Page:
There is something exposing about hotel rooms. The blandness of their shop-bought neatness erodes individual identity, and deprives humans of the material and emotional domestic crutches that keep them on the straight and narrow. They are the perfect place to go misbehave and go mad.
Rose Lewenstein contains all the action of her pacy 70-minute play Cougar in one hotel room, or rather a series of hotel rooms, spanning the globe. Across 80 impressionistic non-linear scenes we see her characters, John and Leila, descend into darkness in this room, turning semi-feral as the world outside creeps towards climate-change catastrophe.
The single setting adds a believably claustrophobic atmosphere to a play that deals smartly with big themes, but lets them subtly play out through a close-up relationship drama rather than hammering them home. There’s a lovely irony to Lewenstein’s writing, too. Leila, a big-earning 40-something expert on corporate climate policy believes she deals with the “big picture” stuff that could change – save – the world. But she’s shockingly ambivalent about the small picture stuff. She wants, gets and consumes without conscience. And this includes her relationship with young bartender, John, whom she’s picked up at a hotel and flies around the world as a kept man to keep her company in endless fancy but faceless rooms.
Leila wears a new version of the same dress every day, ripped from plastic, as she discards a perfectly good one. She buys John a new outfit, too. It’s an identikit version of what he’s already wearing but with designer tags this time, and costing exponentially more. Outside their room(s), the weather becomes ever more unpredictable. Inside, the pair becomes increasingly cruel and uncaring. Leila’s position is turned on its head, in a play that questions how our attitude towards the small stuff affects the big stuff through this odd and possibly abusive relationship.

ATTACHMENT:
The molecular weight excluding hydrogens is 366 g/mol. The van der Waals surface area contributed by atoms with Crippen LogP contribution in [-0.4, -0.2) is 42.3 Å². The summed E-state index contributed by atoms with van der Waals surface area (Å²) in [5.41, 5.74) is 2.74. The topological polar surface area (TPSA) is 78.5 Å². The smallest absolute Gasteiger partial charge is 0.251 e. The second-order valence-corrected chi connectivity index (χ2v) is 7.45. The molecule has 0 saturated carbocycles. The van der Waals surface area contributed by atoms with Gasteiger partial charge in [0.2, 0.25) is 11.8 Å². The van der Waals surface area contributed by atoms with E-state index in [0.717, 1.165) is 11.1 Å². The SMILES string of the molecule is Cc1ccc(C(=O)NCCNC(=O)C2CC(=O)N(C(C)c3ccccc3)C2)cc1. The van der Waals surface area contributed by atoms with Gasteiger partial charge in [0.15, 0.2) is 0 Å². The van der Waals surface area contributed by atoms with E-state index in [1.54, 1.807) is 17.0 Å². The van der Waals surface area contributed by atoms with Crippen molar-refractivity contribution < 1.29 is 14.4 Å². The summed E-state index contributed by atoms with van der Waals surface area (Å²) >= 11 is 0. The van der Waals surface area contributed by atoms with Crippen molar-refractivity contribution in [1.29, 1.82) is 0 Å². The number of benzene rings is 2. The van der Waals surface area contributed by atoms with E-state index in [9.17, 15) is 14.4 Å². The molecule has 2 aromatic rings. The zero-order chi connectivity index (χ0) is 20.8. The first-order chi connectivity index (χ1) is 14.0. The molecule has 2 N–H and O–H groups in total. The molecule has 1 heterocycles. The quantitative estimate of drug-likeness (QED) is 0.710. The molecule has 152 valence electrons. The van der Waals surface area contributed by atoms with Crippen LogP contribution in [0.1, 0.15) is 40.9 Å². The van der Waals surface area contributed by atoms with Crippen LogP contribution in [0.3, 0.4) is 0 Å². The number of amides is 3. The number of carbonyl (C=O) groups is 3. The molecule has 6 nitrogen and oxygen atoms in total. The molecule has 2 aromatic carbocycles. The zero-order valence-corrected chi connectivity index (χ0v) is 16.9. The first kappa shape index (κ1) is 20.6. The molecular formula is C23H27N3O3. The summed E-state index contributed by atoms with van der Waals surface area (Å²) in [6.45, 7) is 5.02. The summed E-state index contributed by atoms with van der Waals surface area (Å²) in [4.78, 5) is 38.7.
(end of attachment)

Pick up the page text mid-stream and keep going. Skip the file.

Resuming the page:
Cougar presents scene after scene where capitalism – or the abstract concept of money – intersects with human nature, morality and the environment, to question how we can navigate a system that wants to reduce everything to a transaction. The themes pile up as the pace becomes more urgent and Leila and Jack’s relationship becomes more fraught, but Cougar cleverly resists pointing towards answers. Leila’s salary grows, but the problems she purports to want to solve remain unanswered.
Rosanna Vize’s well-pitched hotel room set, which comes with a box frame that almost overwhelms the stage, heightens the feeling of claustrophobia and plays perfectly as generic, high-end corporate design. Chelsea Walker’s sharp and taut direction makes much of the enclosed space. Actors Mike Noble and Charlotte Randle stalk each other around the bed. As emotions become frayed, they become more frenetic, leaping on beds, moving furniture and generally trashing the space in a way that mirrors their destructive emotional states – a quiet comment on the careless “big picture” destruction of the environment.
Lewenstein’s characters feel fully fleshed out and both performers effortlessly find a range of emotion that makes them believably complex. Charlotte Randle’s sleek but emotionally impenetrable Leila is played with almost forensic attention to detail, while Mike Noble’s John is compelling as he transforms from happy-go-lucky lad to deranged, emotionally needy lover.
Satisfyingly, Cougar presents a woman who’s an emotionally detached, status-loving suit as an uncommented on fact. The play is a powerful dissection of how we live today that raises many questions about individual responsibility in an increasingly complex world.
Cougar is on at the Orange Tree Theatre till 2nd March. More info here.